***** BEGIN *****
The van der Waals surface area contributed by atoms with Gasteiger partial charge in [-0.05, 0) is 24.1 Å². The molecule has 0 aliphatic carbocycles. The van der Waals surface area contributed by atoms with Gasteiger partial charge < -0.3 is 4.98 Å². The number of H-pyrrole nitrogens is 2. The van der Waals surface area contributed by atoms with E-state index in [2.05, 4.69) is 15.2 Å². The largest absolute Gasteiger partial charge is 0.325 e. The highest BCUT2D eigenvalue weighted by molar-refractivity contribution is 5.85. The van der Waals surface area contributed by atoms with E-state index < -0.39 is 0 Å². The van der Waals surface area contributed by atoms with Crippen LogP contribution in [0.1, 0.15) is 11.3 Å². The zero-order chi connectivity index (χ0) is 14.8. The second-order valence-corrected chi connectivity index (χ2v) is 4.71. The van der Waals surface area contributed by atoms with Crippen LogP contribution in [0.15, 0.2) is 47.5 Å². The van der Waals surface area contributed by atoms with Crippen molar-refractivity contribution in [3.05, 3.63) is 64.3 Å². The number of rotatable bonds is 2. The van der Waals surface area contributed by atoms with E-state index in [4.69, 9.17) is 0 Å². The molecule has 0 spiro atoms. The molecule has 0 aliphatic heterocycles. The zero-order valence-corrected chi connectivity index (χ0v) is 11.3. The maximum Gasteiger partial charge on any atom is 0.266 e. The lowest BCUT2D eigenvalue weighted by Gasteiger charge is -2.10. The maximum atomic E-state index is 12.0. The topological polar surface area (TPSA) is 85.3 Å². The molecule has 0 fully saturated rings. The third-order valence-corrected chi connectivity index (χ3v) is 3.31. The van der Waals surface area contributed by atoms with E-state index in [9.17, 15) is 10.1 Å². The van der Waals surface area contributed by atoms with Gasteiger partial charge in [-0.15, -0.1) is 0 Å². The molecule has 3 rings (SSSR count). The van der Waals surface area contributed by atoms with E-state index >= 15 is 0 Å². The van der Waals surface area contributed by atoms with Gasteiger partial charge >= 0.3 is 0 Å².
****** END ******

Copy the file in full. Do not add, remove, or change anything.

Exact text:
The van der Waals surface area contributed by atoms with Gasteiger partial charge in [-0.05, 0) is 24.1 Å². The molecule has 0 aliphatic carbocycles. The van der Waals surface area contributed by atoms with Gasteiger partial charge < -0.3 is 4.98 Å². The number of H-pyrrole nitrogens is 2. The van der Waals surface area contributed by atoms with E-state index in [2.05, 4.69) is 15.2 Å². The largest absolute Gasteiger partial charge is 0.325 e. The highest BCUT2D eigenvalue weighted by molar-refractivity contribution is 5.85. The van der Waals surface area contributed by atoms with E-state index < -0.39 is 0 Å². The van der Waals surface area contributed by atoms with Crippen LogP contribution in [0.1, 0.15) is 11.3 Å². The zero-order chi connectivity index (χ0) is 14.8. The second-order valence-corrected chi connectivity index (χ2v) is 4.71. The van der Waals surface area contributed by atoms with Crippen LogP contribution in [0.15, 0.2) is 47.5 Å². The van der Waals surface area contributed by atoms with Crippen molar-refractivity contribution in [3.05, 3.63) is 64.3 Å². The number of rotatable bonds is 2. The van der Waals surface area contributed by atoms with E-state index in [4.69, 9.17) is 0 Å². The molecule has 0 spiro atoms. The molecule has 0 aliphatic heterocycles. The zero-order valence-corrected chi connectivity index (χ0v) is 11.3. The maximum Gasteiger partial charge on any atom is 0.266 e. The lowest BCUT2D eigenvalue weighted by Gasteiger charge is -2.10. The maximum atomic E-state index is 12.0. The topological polar surface area (TPSA) is 85.3 Å². The molecule has 0 fully saturated rings. The third-order valence-corrected chi connectivity index (χ3v) is 3.31. The van der Waals surface area contributed by atoms with E-state index in [9.17, 15) is 10.1 Å². The van der Waals surface area contributed by atoms with Gasteiger partial charge in [-0.15, -0.1) is 0 Å². The molecule has 3 rings (SSSR count). The van der Waals surface area contributed by atoms with E-state index >= 15 is 0 Å². The van der Waals surface area contributed by atoms with Gasteiger partial charge >= 0.3 is 0 Å².